Scottish Labour has unveiled a plan to end the need for foodbanks, as figures show more than 60 children a day are relying on food hand-outs.
Party leader Jim Murphy has made an election pledge to establish a £175 million anti-poverty fund in Scotland, claiming Labour is “the only party of social justice”.
Figures show that in 2013/14, 22,387 children used foodbanks in Scotland, equating to at least 61 youngsters a day, the party said.
Scottish Labour said low income, benefit delays and welfare reform are the main reasons people are forced to ask for food hand-outs.
It pointed to UK Tory plans to cut welfare spending by £12 billion in the next parliament and said that, by contrast, Labour has a plan to end the need for food banks in Scotland.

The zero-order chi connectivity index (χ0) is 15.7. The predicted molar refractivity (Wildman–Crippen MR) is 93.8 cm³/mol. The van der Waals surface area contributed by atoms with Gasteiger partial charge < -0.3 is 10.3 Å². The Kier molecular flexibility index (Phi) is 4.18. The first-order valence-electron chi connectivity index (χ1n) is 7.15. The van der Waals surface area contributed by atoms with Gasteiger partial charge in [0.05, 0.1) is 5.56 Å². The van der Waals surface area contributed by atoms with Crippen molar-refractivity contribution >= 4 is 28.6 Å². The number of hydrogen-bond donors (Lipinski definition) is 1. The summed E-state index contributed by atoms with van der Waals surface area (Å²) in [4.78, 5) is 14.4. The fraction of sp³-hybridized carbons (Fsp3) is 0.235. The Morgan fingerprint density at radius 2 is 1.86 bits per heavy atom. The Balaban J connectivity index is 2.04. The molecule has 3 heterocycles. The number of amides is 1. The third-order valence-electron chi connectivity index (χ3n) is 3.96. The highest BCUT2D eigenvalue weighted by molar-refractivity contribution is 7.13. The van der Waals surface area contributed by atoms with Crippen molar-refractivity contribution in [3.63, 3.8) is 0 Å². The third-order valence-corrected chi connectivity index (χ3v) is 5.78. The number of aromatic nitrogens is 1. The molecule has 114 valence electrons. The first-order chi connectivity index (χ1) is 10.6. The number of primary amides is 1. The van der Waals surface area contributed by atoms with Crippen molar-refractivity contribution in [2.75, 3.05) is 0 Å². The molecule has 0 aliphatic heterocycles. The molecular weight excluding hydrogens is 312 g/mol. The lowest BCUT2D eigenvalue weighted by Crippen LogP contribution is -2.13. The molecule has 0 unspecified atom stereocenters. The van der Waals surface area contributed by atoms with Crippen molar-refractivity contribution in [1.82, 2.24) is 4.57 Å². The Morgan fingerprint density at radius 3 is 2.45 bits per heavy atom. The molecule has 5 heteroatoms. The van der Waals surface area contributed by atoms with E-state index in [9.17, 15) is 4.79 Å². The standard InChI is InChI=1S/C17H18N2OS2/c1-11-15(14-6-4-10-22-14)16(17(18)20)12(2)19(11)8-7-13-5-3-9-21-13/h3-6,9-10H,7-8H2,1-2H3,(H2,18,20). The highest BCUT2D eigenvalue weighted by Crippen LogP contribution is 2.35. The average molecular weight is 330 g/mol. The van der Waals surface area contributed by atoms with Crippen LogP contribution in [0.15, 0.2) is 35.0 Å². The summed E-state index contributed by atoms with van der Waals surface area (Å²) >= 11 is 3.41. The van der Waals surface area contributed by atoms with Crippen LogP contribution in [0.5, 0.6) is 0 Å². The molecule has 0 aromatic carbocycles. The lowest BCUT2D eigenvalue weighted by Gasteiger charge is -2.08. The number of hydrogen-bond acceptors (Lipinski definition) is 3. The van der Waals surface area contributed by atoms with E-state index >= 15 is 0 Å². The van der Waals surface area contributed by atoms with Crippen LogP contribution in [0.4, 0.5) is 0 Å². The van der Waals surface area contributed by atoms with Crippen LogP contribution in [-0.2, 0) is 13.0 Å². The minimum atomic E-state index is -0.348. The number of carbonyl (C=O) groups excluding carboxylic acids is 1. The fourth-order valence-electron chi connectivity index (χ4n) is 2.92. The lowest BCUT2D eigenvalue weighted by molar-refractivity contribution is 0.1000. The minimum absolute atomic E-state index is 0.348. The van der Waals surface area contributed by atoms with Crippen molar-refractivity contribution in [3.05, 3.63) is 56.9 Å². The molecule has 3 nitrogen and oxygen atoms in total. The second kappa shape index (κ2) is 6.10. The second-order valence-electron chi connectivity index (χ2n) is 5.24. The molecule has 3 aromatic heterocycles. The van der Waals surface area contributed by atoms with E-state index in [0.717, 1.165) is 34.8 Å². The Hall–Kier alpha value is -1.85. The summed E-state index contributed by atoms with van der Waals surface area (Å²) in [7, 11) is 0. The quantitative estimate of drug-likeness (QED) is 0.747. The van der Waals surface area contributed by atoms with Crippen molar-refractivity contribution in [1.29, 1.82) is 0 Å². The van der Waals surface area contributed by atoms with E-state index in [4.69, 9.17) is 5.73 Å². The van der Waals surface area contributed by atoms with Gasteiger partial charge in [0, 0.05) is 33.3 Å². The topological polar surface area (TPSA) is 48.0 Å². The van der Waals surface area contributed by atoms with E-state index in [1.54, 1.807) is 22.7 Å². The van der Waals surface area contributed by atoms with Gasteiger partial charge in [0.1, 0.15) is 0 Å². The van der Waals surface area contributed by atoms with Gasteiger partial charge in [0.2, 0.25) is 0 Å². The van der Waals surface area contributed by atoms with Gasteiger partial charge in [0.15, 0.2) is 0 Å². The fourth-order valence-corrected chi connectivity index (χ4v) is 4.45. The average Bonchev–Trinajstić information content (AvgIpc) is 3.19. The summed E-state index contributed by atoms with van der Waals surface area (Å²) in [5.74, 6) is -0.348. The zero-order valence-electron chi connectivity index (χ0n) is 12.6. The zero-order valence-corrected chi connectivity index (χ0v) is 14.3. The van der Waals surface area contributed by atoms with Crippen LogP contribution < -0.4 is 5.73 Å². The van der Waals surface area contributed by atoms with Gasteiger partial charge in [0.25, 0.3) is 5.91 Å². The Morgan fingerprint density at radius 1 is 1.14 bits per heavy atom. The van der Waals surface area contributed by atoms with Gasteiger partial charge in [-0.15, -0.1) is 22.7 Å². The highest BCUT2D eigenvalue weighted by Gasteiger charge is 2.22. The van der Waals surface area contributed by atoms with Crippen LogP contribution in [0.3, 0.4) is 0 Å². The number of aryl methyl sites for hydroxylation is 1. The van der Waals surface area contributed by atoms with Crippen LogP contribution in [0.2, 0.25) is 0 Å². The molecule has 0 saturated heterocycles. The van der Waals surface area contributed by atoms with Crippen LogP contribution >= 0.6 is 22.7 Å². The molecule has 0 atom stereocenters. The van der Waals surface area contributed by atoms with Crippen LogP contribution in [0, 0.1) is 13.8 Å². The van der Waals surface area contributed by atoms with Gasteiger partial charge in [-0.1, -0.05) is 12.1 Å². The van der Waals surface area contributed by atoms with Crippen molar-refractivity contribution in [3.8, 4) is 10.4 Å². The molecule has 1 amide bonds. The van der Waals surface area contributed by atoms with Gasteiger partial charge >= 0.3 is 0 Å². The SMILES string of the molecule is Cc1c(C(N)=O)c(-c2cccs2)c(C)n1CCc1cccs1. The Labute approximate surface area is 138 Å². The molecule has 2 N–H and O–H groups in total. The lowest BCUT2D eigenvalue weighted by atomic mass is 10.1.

Aside from establishing the £175m fund, the plan includes abolishing the “hated bedroom tax”, and government targets for benefit sanctions.
They would also ban zero-hour contracts, raise the minimum wage and cap energy bills.
Ahead of a visit to an Edinburgh foodbank today, Mr Murphy said: “Nothing makes me angrier about the Tory Government and its austerity policies, than the sight of children queueing for food hand-outs.
“The causes of poverty are complex, which is why our plan is wide-ranging, from capping energy bills and banning rip-off rents to setting up a Scottish Anti-Poverty fund to provide practical help.”